Aristides (//; Greek: Ἀριστείδης, Aristeides; 530 BC – 468 BC) was an ancient Athenian statesman. Nicknamed "the Just", he flourished in the early quarter of Athens' Classical period and is remembered for his generalship in the Persian War. The ancient historian Herodotus cited him as "the best and most honourable man in Athens", and he received similarly reverent treatment in the writing of the philosopher Plato.
Aristides was the son of Lysimachus, and a member of a family of moderate fortune. Of his early life, it is only told that he became a follower of the statesman Cleisthenes and sided with the aristocratic party in Athenian politics. He first came to notice as strategos in command of his native tribe Antiochis at the Battle of Marathon, and it was no doubt in consequence of the distinction which he then achieved that he was elected archon for the ensuing year (489—488). In pursuance of a conservative policy which aimed at maintaining Athens as a land power, he was one of the chief opponents of the naval policy proposed by Themistocles.
The conflict between the two leaders ended in the ostracism of Aristides at a date variously given between 485 and 482. It is said that, on this occasion, an illiterate voter, who did not know him, came up to him, and giving him his voting shard, desired him to write upon it the name of Aristides. The latter asked if Aristides had wronged him. "No," was the reply, "and I do not even know him, but it irritates me to hear him everywhere called 'the Just'." Aristides then wrote his own name on the ballot.
Early in 480, Aristides profited by the decree recalling exiles to help in the defence of Athens against Persian invaders, and was elected strategos for the year 480–479. In the Battle of Salamis, he gave loyal support to Themistocles, and crowned the victory by landing Athenian infantry on the island of Psyttaleia and annihilating the Persian garrison stationed there.
In 479, he was re-elected strategos, and given special powers as commander of the Athenian forces at the Battle of Plataea; he is also said to have suppressed a conspiracy among some oligarchic malcontents in the army. He so won the confidence of the Ionian allies that, after revolting from the Spartan admiral Pausanias, they gave him the chief command and left him with absolute discretion in fixing the contributions of the newly formed confederacy, the Delian League. His assessment was universally accepted as equitable, and continued as the basis of taxation for the greater part of the league’s duration.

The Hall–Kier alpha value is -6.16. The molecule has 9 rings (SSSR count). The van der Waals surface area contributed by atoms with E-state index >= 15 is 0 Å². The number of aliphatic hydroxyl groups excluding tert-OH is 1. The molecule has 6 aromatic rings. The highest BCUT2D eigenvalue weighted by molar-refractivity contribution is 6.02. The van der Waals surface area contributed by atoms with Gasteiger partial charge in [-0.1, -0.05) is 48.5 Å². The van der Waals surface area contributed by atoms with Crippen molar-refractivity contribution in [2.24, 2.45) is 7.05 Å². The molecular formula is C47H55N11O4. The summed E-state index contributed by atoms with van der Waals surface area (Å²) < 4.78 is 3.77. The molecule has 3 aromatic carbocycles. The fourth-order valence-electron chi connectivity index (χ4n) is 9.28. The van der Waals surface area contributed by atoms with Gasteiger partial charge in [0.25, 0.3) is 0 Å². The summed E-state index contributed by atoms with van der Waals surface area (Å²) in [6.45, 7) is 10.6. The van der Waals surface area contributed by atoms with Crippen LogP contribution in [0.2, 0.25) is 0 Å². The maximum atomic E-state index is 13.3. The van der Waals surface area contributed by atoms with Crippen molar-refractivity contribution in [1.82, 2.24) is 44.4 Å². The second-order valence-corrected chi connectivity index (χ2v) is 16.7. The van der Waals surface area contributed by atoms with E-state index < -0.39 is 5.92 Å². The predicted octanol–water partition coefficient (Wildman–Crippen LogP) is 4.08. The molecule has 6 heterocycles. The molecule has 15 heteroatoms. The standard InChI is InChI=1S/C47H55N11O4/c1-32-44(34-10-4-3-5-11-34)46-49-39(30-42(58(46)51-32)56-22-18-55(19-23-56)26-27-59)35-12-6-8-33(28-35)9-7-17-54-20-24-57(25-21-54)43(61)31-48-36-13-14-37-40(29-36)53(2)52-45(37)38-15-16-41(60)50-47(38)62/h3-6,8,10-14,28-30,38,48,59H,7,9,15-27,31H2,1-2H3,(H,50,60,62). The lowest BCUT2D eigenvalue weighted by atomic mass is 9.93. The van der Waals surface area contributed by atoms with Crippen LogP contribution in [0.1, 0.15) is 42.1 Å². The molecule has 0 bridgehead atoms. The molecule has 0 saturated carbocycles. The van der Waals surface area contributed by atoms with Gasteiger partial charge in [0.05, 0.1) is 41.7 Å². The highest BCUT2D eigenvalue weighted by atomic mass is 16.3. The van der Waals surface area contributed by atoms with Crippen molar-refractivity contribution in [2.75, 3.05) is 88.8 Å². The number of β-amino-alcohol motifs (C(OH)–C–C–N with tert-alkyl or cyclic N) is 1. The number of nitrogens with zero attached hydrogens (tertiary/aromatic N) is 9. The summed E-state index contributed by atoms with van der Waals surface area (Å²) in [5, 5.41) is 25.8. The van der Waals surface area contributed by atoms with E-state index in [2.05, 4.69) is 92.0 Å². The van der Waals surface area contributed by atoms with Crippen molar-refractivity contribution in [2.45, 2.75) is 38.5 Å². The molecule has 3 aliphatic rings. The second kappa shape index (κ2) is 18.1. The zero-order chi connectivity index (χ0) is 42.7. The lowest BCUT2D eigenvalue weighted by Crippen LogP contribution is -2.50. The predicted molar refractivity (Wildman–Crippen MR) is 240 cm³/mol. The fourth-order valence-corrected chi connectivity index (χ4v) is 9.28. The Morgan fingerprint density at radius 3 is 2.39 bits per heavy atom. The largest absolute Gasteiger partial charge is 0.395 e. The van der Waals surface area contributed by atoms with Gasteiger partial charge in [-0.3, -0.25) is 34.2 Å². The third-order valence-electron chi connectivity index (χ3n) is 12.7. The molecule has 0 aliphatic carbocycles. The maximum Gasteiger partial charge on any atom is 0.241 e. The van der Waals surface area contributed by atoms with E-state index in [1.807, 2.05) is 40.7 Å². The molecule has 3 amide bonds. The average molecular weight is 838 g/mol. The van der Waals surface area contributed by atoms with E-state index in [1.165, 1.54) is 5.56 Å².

He continued to hold a predominant position in Athens. At first he seems to have remained on good terms with Themistocles, whom he is said to have helped in outwitting the Spartans over the rebuilding of the walls of Athens.
He is said by some authorities to have died at Athens, by others on a journey to the Black Sea. The date of his death is given by Nepos as 468; at any rate, he lived to witness the ostracism of Themistocles, towards whom he always displayed generosity, but he died before the rise of Pericles. His estate seems to have suffered severely from the Persian invasions, for apparently he did not leave enough money to defray the expenses of his burial, and it is known that his descendants even in the 4th century received state pensions.
Herodotus is practically the only trustworthy authority. But Plutarch, though writing during the Roman Empire, had at his disposal a range of historical sources that no longer survive, and he was a conscientious scholar who weighed his evidence carefully. Aristides is praised by Socrates in Plato's dialogues Gorgias and Meno as an exceptional instance of good leadership.
It should be noted that in Plato's dialogue Theaetetus, Socrates refers to Aristides, the grandson of the famous Aristides, less positively, bringing him as an example of a student who leaves his care too soon and realises later that he is a fool.
- Herodotus, Histories, 8.79
- Plutarch. Life of Aristeides, VII, 5-6.
- Plato, Gorgias, 526a-b
- Plato, Meno, 94a1
- This article incorporates text from a publication now in the public domain: Chisholm, Hugh, ed. (1911). Encyclopædia Britannica (11th ed.). Cambridge University Press.